On Sept. 13, New Albany City Councilman Dr. Glyde Marsh will hit triple digits.

And although Marsh has spent nearly three decades of those 100 years as a council member -- he took office 25 years ago in 1993 -- his dedication to service stretches back even further.

When he moved to the New Albany community in 1946, it was a village of 290 people, Marsh said.

Since then, the local police department has grown and the road system has improved, he said.

New Albany became a city in 2011, after the 2010 census certified it had exceeded the minimum population of 5,000 for the new status.

All of the changes that have occurred as the village grew to a city have been beneficial for residents, Marsh said, and the city has received little complaints.

"It's a wonderful place to live," he said.

Beginnings

Born in 1918, Marsh grew up on a small chicken farm in Lake County, east of Cleveland. He graduated from Cleveland's Collinwood High School in 1936.

He attended Ohio State University, where he majored in marketing, and he took a job in 1941 with Carnegie Illinois Steel Co. after graduating that year.

Marsh said he was one of eight graduates the steel company chose from a pool of 4,000, and the seven others had graduated from Ivy League schools.

"So I was the oddball," Marsh said.

But things changed soon thereafter.

Shortly after his hiring, the Dec. 7, 1941, attack on Pearl Harbor occurred and the United States joined World War II.

Marsh was in ROTC as an undergrad and was called to active duty after Pearl Harbor, he said.

The steel company offered him an exemption from service, but he refused, he said.

Marsh joined the U.S. Army as a military police officer and served from December 1941 to January 1946, said New Albany city spokesman Scott McAfee.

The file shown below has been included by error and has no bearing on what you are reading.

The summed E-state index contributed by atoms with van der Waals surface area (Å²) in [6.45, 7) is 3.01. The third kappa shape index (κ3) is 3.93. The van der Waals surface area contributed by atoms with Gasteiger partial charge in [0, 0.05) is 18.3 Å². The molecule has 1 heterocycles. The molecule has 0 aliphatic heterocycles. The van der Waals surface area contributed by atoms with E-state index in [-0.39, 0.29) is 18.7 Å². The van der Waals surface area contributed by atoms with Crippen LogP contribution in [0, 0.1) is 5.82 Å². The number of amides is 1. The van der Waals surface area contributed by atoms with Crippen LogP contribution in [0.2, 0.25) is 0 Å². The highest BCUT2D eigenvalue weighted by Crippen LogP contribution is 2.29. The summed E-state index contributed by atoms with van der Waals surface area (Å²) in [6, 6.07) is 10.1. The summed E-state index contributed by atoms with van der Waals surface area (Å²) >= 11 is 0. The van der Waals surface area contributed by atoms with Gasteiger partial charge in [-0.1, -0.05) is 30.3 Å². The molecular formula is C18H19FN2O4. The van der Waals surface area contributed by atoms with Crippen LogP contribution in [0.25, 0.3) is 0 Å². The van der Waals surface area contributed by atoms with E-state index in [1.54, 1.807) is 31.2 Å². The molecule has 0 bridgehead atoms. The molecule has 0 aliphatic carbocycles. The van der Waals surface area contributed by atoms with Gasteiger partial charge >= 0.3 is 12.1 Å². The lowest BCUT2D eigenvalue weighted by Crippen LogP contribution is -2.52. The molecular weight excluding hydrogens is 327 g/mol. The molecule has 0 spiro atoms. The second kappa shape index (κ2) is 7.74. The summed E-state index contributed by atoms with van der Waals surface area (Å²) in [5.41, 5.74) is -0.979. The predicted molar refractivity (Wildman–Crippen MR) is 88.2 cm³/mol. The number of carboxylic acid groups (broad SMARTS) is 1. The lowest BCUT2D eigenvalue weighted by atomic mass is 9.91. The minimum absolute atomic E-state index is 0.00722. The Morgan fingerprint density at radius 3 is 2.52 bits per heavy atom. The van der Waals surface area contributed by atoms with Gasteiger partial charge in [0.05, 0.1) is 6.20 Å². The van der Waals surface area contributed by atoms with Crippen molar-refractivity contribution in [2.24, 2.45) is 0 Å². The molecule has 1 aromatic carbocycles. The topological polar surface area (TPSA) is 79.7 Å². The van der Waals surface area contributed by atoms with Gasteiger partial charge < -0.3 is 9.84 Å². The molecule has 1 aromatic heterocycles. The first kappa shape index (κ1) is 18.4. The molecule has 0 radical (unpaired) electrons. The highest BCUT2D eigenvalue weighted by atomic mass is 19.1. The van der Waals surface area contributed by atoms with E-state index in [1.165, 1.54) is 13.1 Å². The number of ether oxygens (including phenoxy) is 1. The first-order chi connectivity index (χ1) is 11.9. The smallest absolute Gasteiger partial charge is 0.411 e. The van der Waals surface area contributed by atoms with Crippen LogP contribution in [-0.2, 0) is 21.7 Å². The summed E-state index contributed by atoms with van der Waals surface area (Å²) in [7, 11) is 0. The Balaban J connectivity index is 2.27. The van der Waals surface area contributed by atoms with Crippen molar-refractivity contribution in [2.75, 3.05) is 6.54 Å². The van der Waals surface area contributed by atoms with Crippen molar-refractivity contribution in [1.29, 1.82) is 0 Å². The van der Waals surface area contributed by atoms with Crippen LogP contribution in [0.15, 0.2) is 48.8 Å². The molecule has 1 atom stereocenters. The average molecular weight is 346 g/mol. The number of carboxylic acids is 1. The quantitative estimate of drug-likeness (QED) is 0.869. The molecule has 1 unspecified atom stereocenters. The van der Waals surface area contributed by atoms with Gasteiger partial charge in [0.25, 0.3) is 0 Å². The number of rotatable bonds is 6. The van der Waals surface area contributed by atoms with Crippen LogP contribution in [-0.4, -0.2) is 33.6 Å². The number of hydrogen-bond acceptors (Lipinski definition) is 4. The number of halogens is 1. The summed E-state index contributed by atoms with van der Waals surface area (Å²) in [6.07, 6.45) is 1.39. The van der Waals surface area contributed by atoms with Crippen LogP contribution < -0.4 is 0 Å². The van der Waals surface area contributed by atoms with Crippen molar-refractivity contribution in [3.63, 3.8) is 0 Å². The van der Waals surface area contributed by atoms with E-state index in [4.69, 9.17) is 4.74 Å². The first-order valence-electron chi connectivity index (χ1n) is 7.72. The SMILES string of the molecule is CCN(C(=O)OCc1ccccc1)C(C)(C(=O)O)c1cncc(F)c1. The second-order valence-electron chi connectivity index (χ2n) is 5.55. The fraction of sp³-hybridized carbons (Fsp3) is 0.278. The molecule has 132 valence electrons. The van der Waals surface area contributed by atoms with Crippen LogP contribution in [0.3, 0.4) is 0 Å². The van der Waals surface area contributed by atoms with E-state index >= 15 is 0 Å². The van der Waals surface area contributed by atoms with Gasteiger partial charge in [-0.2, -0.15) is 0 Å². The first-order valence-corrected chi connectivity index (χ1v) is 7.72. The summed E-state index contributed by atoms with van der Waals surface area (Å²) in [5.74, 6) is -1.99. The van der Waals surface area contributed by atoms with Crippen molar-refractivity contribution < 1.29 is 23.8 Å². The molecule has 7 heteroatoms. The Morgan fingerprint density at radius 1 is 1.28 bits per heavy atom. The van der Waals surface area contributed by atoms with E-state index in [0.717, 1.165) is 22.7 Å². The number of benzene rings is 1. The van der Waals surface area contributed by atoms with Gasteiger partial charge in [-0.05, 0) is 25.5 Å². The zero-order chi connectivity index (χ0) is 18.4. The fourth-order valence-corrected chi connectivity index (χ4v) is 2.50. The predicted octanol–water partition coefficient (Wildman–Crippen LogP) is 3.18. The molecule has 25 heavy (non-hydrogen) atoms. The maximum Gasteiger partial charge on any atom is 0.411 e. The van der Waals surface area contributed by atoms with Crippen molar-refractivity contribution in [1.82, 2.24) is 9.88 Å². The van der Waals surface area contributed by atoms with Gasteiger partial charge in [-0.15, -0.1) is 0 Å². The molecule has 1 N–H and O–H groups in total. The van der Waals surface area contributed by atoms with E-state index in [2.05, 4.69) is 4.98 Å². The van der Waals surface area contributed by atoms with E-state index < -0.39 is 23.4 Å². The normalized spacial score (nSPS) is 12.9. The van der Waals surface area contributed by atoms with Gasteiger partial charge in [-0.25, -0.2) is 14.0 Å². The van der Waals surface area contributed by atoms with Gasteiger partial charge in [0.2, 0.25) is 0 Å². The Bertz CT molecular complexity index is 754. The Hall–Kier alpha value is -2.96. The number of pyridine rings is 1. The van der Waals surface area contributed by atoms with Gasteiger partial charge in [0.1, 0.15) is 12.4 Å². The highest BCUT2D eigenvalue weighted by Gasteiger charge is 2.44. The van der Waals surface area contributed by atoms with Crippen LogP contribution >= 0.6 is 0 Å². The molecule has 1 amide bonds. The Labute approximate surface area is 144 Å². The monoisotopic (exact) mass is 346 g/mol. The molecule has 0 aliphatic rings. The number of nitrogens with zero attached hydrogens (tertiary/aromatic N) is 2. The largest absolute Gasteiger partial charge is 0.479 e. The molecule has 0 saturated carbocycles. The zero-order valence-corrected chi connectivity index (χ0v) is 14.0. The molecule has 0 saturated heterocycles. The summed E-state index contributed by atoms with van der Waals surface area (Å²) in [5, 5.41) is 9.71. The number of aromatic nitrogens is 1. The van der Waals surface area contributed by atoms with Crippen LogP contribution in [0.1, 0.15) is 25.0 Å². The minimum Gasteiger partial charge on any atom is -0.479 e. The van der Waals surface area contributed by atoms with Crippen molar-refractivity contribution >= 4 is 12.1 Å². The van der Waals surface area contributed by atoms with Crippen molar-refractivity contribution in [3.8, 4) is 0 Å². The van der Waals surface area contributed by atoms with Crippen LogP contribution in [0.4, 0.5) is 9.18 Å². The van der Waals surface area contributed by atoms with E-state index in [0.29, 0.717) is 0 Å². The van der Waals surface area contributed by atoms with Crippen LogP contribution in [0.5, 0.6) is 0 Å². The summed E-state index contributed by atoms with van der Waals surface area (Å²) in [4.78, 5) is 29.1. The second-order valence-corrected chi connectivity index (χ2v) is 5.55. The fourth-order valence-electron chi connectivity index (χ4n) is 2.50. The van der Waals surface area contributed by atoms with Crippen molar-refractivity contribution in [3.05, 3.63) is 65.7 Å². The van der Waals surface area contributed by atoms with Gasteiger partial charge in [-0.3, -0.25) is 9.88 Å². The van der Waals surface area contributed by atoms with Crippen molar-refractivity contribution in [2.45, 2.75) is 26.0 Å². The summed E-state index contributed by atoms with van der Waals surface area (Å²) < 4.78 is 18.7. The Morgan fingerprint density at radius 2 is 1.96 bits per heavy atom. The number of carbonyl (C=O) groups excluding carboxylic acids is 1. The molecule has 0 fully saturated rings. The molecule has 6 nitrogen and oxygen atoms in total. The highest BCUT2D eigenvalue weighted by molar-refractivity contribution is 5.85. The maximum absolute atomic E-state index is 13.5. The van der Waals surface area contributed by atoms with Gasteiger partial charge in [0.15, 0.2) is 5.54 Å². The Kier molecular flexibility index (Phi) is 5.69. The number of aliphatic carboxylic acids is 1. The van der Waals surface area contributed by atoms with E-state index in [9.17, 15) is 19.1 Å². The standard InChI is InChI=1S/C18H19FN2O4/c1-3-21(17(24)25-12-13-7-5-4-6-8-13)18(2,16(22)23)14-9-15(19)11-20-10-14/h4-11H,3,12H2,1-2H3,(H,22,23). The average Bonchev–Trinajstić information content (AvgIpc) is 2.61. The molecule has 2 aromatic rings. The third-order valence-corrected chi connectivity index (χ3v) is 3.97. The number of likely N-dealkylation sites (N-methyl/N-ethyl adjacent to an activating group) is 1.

He entered the service as a second lieutenant and retired as a lieutenant colonel, McAfee said.

During his service, Marsh said, he helped liberate two concentration camps in Germany after the country's surrender.

"It was a pitiful sight," he said. "The people were just skin and bones."

After the war, Marsh came to New Albany and has served in every local election as a poll worker, with the exception of one in the 1950s, McAfee said. Marsh had broken his leg the night before the election as he was delivering tables and chairs for the event, McAfee said.

Marsh returned to Ohio State to study medicine but decided instead to become a veterinarian specializing in poultry. He also served as an Ohio State faculty member for 24 years until 1985.

As a poultry practitioner, Marsh said, he still works three days a week, driving all over the state for clients.

"I really enjoy working with poultry and poultry people," Marsh said. "They are the cream of the crop, in my opinion, and I can spend hours with chickens."

Until he was 95 years old, Marsh drove 35,000 miles annually for his vet service, McAfee said.

Marsh's upbringing on a chicken farm "just always stuck with him," McAfee said.

So did his penchant for service.

Public servant

From 1954 to 1964, Marsh spent a decade serving on the school board for what was then known as the Plain Local School District, where his children Mary Margaret McClure and Glyde Marsh Jr. attended.